"Do a good job tomorrow."
Before this season, I would say I probably hated on Adam and Kristina more than any other characters on Parenthood. I always say that the Bravermans can be the worst people in Berkeley, sort of an emotional vortex from which ordinary people can never escape without becoming sad sacks or alcoholics after being beaten down by clannishness, jackassery, and a supernatural ability to draw tears. But, of the family, Adam and Kristina tend to be the most self-righteous and the most grating.
Julia can be stubborn, but in a way that's because her heart is in the right place, not to mention she's often tempered by Joel being perfect always. Crosby and Sarah can both be strong but are also willing to be accepting, tolerant, and, most importantly, intuitive (as long as it doesn't really make them sacrifice much). Adam and Kristina hold themselves above the rabble of the other Braverman siblings and in-laws with a left-brain stubbornness and unparalleled sanctimony, not to mention a bit of a martyr complex with respect to Max.
But they sure have turned that around this season, haven't they? In this post-Breaking Bad world, a cancer storyline doesn't always have to equal sympathy but the combination of Monica Potter workin' it and the show itself providing opportunities to downplay their martyrdom means we have a new sympathy for these characters. So many times over the past few weeks have I felt a small quiver while watching Adam and Kristina deal with their situation. This week, it was Adam staring at his wife through the window as she went to surgery. It was a beautifully played scene, the look on Adam's face a perfect display of anxiety.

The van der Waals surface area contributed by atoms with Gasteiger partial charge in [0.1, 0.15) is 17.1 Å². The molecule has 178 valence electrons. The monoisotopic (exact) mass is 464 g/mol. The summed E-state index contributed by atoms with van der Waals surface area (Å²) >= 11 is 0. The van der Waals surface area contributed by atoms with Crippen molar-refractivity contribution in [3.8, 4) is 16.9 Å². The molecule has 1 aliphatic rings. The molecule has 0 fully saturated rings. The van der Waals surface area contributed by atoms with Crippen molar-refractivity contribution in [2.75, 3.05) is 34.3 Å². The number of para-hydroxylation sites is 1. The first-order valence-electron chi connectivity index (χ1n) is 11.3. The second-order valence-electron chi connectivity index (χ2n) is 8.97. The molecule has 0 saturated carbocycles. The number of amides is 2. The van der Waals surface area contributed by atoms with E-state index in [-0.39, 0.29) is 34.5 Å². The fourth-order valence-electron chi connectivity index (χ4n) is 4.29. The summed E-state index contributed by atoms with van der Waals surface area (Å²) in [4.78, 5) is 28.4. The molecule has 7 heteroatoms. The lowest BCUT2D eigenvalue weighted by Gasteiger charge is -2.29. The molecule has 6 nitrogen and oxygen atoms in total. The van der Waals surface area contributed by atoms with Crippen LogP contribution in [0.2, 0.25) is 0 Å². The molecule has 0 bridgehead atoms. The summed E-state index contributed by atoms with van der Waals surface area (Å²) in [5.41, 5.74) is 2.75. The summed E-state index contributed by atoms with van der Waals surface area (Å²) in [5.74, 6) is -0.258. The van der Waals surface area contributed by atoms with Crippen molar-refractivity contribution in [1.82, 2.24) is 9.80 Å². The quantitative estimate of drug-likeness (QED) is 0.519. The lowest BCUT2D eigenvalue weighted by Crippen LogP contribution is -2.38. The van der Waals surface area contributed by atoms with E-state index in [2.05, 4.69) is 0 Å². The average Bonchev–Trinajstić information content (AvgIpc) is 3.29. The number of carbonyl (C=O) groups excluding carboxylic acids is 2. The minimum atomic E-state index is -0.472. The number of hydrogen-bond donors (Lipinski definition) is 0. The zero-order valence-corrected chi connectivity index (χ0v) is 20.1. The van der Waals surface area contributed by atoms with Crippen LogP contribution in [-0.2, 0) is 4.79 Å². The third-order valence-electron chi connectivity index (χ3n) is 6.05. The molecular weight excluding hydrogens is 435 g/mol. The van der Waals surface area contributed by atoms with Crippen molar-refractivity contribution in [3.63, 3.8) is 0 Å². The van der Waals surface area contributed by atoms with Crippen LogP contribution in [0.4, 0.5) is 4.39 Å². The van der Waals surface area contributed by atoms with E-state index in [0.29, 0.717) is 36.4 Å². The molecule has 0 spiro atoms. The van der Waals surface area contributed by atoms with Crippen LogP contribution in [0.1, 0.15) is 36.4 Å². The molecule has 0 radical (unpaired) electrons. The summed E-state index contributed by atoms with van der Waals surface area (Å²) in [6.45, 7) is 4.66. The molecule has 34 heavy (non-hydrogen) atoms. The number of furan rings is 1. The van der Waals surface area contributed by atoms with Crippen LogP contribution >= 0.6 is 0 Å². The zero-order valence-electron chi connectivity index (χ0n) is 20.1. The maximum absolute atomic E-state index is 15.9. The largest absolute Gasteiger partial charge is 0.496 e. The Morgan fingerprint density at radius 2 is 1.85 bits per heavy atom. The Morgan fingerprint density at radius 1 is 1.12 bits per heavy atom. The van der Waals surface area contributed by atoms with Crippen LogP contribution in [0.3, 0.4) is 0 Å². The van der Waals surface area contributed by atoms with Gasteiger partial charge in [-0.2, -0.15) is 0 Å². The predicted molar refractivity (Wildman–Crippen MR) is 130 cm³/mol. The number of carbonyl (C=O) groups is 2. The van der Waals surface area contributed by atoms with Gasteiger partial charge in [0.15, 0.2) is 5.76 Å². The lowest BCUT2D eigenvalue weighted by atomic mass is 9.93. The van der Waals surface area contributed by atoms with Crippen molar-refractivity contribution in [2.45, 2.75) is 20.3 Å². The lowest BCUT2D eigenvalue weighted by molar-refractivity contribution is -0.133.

Later, the scene when Kristina learned her cancer was more aggressive, was also very touching, especially with the chaos that ensued between Kristina fighting her emotions, Adam asking questions, and Dr. Bedslow offering his cell phone number, a move he only makes for his most needful patients. Heartbreaking.
Kristina receiving new news about her cancer came during an episode rife with the beginnings of long story arcs that couldn't have come at a better time. With the presidential election coming November 6, and extended episodes of The Voice pushing Go On and The New Normal into the 10-o'clock hour next week, we're headed into nearly a month-long hiatus between this episode and the next one on November 13. Whether or not the timing was planned, we have a number of cliffhangers to think about in the interim.
The one we've been talking about the most is Kristina's cancer, of which this is clearly just the beginning of the suffering for her and the Braverman family. While it's hard to speculate how far into the process the show is going to take us, especially since Bedslow mentioned how curable the cancer is, I can see next the quarter of the season being dedicated to treatment and recovery with some meditation on chemo.
There's overlap there with Haddie returning because, with the cancer still present and more aggressive, and thus weakening Kristina's options and forcing her to at least delegate her activities if not take to the bed, Haddie's help around the house might be necessary. But Adam and Kristina chose to lie to their daughter instead, to get her to go back to school. So we have options here: Haddie gets furious for being lied to (eventually), or she stays on to help out. I, personally, missed Sarah Ramos but I have to trust the show's direction.